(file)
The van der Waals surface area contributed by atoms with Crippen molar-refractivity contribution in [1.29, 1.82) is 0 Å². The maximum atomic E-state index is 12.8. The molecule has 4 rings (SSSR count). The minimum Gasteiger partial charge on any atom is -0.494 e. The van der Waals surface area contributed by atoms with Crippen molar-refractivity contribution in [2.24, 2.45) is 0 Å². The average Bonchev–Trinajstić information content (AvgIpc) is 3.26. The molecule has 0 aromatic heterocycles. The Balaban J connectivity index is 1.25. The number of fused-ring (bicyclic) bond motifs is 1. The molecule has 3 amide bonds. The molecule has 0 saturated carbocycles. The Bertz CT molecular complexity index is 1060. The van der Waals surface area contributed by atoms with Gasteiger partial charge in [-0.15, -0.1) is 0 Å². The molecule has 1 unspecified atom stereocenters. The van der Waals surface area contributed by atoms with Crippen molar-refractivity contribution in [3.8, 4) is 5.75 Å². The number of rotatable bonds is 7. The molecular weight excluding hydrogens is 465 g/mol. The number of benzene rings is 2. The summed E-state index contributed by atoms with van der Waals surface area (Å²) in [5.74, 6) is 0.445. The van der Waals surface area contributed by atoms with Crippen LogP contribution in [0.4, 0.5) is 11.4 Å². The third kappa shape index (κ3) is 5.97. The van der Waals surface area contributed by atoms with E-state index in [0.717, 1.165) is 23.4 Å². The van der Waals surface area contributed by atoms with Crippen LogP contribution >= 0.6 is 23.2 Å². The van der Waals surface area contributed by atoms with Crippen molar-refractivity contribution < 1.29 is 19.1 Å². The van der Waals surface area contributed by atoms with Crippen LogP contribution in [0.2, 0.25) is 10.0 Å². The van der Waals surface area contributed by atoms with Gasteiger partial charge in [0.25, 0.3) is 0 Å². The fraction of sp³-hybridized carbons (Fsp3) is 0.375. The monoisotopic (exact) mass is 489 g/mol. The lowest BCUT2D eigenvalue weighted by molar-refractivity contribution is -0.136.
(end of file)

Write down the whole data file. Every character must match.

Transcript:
The van der Waals surface area contributed by atoms with Crippen molar-refractivity contribution in [1.29, 1.82) is 0 Å². The maximum atomic E-state index is 12.8. The molecule has 4 rings (SSSR count). The minimum Gasteiger partial charge on any atom is -0.494 e. The van der Waals surface area contributed by atoms with Crippen molar-refractivity contribution in [2.24, 2.45) is 0 Å². The average Bonchev–Trinajstić information content (AvgIpc) is 3.26. The molecule has 0 aromatic heterocycles. The Balaban J connectivity index is 1.25. The number of fused-ring (bicyclic) bond motifs is 1. The molecule has 3 amide bonds. The molecule has 0 saturated carbocycles. The Bertz CT molecular complexity index is 1060. The van der Waals surface area contributed by atoms with Gasteiger partial charge in [-0.15, -0.1) is 0 Å². The molecule has 1 unspecified atom stereocenters. The van der Waals surface area contributed by atoms with Crippen molar-refractivity contribution in [3.8, 4) is 5.75 Å². The number of rotatable bonds is 7. The molecular weight excluding hydrogens is 465 g/mol. The number of benzene rings is 2. The summed E-state index contributed by atoms with van der Waals surface area (Å²) in [5.74, 6) is 0.445. The van der Waals surface area contributed by atoms with Crippen LogP contribution in [0.4, 0.5) is 11.4 Å². The third kappa shape index (κ3) is 5.97. The van der Waals surface area contributed by atoms with E-state index in [0.717, 1.165) is 23.4 Å². The van der Waals surface area contributed by atoms with Crippen LogP contribution >= 0.6 is 23.2 Å². The van der Waals surface area contributed by atoms with Crippen molar-refractivity contribution < 1.29 is 19.1 Å². The van der Waals surface area contributed by atoms with Crippen LogP contribution in [0.2, 0.25) is 10.0 Å². The van der Waals surface area contributed by atoms with Gasteiger partial charge in [0.25, 0.3) is 0 Å². The fraction of sp³-hybridized carbons (Fsp3) is 0.375. The monoisotopic (exact) mass is 489 g/mol. The lowest BCUT2D eigenvalue weighted by molar-refractivity contribution is -0.136.